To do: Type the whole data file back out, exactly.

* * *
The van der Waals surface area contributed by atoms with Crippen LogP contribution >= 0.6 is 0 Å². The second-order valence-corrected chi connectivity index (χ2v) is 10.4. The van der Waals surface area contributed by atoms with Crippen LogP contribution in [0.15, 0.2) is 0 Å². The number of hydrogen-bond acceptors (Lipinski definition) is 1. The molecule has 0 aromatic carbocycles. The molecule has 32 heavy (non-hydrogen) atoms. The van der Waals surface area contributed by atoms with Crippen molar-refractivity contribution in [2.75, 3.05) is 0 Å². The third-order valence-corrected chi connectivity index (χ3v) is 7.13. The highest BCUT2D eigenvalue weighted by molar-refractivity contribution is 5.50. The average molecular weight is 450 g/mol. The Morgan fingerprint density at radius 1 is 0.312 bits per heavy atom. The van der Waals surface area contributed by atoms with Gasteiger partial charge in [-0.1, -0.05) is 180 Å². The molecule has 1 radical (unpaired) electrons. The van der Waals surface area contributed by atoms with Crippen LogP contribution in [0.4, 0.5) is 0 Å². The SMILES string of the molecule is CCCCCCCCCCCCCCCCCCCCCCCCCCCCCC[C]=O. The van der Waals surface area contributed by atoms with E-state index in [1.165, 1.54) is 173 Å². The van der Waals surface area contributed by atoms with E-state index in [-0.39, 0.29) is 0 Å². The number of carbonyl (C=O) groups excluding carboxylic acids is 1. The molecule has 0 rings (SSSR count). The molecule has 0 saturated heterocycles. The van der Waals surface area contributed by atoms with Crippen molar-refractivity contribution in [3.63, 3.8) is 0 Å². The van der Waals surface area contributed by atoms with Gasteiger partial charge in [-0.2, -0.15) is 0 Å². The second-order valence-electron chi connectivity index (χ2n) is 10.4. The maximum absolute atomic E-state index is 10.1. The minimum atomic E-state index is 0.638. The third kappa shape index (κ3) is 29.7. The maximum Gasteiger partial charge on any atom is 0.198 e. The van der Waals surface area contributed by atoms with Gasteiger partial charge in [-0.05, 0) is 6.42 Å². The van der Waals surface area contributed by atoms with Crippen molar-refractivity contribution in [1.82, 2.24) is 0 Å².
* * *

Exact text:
The van der Waals surface area contributed by atoms with Crippen LogP contribution >= 0.6 is 0 Å². The second-order valence-corrected chi connectivity index (χ2v) is 10.4. The van der Waals surface area contributed by atoms with Crippen LogP contribution in [0.15, 0.2) is 0 Å². The number of hydrogen-bond acceptors (Lipinski definition) is 1. The molecule has 0 aromatic carbocycles. The molecule has 32 heavy (non-hydrogen) atoms. The van der Waals surface area contributed by atoms with Crippen molar-refractivity contribution in [2.75, 3.05) is 0 Å². The third-order valence-corrected chi connectivity index (χ3v) is 7.13. The highest BCUT2D eigenvalue weighted by molar-refractivity contribution is 5.50. The average molecular weight is 450 g/mol. The Morgan fingerprint density at radius 1 is 0.312 bits per heavy atom. The van der Waals surface area contributed by atoms with Gasteiger partial charge in [-0.1, -0.05) is 180 Å². The molecule has 1 radical (unpaired) electrons. The van der Waals surface area contributed by atoms with Crippen LogP contribution in [0.4, 0.5) is 0 Å². The SMILES string of the molecule is CCCCCCCCCCCCCCCCCCCCCCCCCCCCCC[C]=O. The van der Waals surface area contributed by atoms with E-state index in [1.165, 1.54) is 173 Å². The van der Waals surface area contributed by atoms with E-state index in [-0.39, 0.29) is 0 Å². The number of carbonyl (C=O) groups excluding carboxylic acids is 1. The molecule has 0 rings (SSSR count). The molecule has 0 saturated heterocycles. The van der Waals surface area contributed by atoms with Crippen molar-refractivity contribution in [3.63, 3.8) is 0 Å². The van der Waals surface area contributed by atoms with Gasteiger partial charge in [-0.2, -0.15) is 0 Å². The second-order valence-electron chi connectivity index (χ2n) is 10.4. The maximum absolute atomic E-state index is 10.1. The minimum atomic E-state index is 0.638. The third kappa shape index (κ3) is 29.7. The maximum Gasteiger partial charge on any atom is 0.198 e. The van der Waals surface area contributed by atoms with Gasteiger partial charge in [-0.05, 0) is 6.42 Å². The van der Waals surface area contributed by atoms with Crippen molar-refractivity contribution in [1.82, 2.24) is 0 Å².